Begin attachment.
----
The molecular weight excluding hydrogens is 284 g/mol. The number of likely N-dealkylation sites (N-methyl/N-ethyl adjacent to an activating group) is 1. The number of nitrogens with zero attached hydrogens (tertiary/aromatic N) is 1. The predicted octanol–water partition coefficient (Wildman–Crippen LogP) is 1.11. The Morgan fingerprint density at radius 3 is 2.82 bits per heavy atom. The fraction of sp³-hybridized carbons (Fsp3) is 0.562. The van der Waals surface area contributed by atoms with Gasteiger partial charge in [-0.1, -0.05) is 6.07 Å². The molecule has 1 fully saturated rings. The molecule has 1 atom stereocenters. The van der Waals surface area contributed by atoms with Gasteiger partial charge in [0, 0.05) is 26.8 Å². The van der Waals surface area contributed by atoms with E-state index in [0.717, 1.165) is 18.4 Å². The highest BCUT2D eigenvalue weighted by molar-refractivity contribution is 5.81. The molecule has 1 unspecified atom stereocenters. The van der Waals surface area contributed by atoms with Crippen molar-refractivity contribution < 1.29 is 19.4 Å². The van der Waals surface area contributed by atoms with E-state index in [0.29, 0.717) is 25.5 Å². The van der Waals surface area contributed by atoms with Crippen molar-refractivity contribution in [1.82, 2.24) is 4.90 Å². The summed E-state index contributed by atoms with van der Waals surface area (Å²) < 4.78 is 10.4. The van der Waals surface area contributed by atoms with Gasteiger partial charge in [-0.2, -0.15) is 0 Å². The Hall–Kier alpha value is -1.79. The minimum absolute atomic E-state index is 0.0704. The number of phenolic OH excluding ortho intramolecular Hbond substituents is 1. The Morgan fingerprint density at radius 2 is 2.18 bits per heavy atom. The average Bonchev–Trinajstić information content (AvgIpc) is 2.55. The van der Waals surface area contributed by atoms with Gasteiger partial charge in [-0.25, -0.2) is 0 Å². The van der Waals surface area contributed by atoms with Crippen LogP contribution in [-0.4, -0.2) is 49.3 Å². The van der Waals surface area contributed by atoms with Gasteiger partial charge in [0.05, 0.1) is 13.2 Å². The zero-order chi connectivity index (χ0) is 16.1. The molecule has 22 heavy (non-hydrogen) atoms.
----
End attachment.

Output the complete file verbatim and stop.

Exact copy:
The molecular weight excluding hydrogens is 284 g/mol. The number of likely N-dealkylation sites (N-methyl/N-ethyl adjacent to an activating group) is 1. The number of nitrogens with zero attached hydrogens (tertiary/aromatic N) is 1. The predicted octanol–water partition coefficient (Wildman–Crippen LogP) is 1.11. The Morgan fingerprint density at radius 3 is 2.82 bits per heavy atom. The fraction of sp³-hybridized carbons (Fsp3) is 0.562. The van der Waals surface area contributed by atoms with Gasteiger partial charge in [-0.1, -0.05) is 6.07 Å². The molecule has 1 fully saturated rings. The molecule has 1 atom stereocenters. The van der Waals surface area contributed by atoms with Gasteiger partial charge in [0, 0.05) is 26.8 Å². The van der Waals surface area contributed by atoms with E-state index in [0.717, 1.165) is 18.4 Å². The highest BCUT2D eigenvalue weighted by molar-refractivity contribution is 5.81. The molecule has 1 unspecified atom stereocenters. The van der Waals surface area contributed by atoms with Crippen molar-refractivity contribution < 1.29 is 19.4 Å². The van der Waals surface area contributed by atoms with E-state index in [0.29, 0.717) is 25.5 Å². The van der Waals surface area contributed by atoms with Crippen molar-refractivity contribution in [1.82, 2.24) is 4.90 Å². The summed E-state index contributed by atoms with van der Waals surface area (Å²) < 4.78 is 10.4. The van der Waals surface area contributed by atoms with Gasteiger partial charge in [-0.2, -0.15) is 0 Å². The Hall–Kier alpha value is -1.79. The minimum absolute atomic E-state index is 0.0704. The number of phenolic OH excluding ortho intramolecular Hbond substituents is 1. The Morgan fingerprint density at radius 2 is 2.18 bits per heavy atom. The average Bonchev–Trinajstić information content (AvgIpc) is 2.55. The van der Waals surface area contributed by atoms with Gasteiger partial charge in [-0.25, -0.2) is 0 Å². The van der Waals surface area contributed by atoms with Crippen LogP contribution in [-0.4, -0.2) is 49.3 Å². The van der Waals surface area contributed by atoms with Gasteiger partial charge in [0.05, 0.1) is 13.2 Å². The zero-order chi connectivity index (χ0) is 16.1. The molecule has 22 heavy (non-hydrogen) atoms.